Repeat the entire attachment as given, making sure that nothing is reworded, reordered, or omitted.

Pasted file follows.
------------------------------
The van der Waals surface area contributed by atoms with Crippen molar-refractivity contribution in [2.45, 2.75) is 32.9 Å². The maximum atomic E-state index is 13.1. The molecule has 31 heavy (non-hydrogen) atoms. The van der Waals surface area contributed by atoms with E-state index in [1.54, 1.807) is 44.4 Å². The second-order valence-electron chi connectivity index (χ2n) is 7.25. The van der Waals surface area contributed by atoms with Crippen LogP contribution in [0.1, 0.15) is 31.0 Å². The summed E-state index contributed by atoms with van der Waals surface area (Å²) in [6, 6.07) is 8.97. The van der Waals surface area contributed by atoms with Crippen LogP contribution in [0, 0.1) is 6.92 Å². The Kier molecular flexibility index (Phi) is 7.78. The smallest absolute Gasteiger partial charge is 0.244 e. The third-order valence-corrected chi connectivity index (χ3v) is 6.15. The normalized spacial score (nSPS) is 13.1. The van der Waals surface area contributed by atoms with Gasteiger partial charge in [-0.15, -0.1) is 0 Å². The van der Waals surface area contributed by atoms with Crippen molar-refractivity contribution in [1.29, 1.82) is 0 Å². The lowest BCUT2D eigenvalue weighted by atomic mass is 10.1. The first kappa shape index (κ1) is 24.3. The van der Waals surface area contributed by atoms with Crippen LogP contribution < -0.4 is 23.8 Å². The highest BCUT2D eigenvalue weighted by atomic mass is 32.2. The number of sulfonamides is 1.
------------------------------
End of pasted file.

The van der Waals surface area contributed by atoms with Crippen molar-refractivity contribution in [2.45, 2.75) is 32.9 Å². The maximum atomic E-state index is 13.1. The molecule has 31 heavy (non-hydrogen) atoms. The van der Waals surface area contributed by atoms with E-state index in [1.54, 1.807) is 44.4 Å². The second-order valence-electron chi connectivity index (χ2n) is 7.25. The van der Waals surface area contributed by atoms with Crippen LogP contribution in [0.1, 0.15) is 31.0 Å². The summed E-state index contributed by atoms with van der Waals surface area (Å²) in [6, 6.07) is 8.97. The van der Waals surface area contributed by atoms with Crippen LogP contribution in [0, 0.1) is 6.92 Å². The Kier molecular flexibility index (Phi) is 7.78. The smallest absolute Gasteiger partial charge is 0.244 e. The third-order valence-corrected chi connectivity index (χ3v) is 6.15. The normalized spacial score (nSPS) is 13.1. The van der Waals surface area contributed by atoms with Gasteiger partial charge in [-0.15, -0.1) is 0 Å². The van der Waals surface area contributed by atoms with Crippen molar-refractivity contribution in [1.29, 1.82) is 0 Å². The lowest BCUT2D eigenvalue weighted by atomic mass is 10.1. The first kappa shape index (κ1) is 24.3. The van der Waals surface area contributed by atoms with Crippen LogP contribution < -0.4 is 23.8 Å². The highest BCUT2D eigenvalue weighted by atomic mass is 32.2. The number of sulfonamides is 1.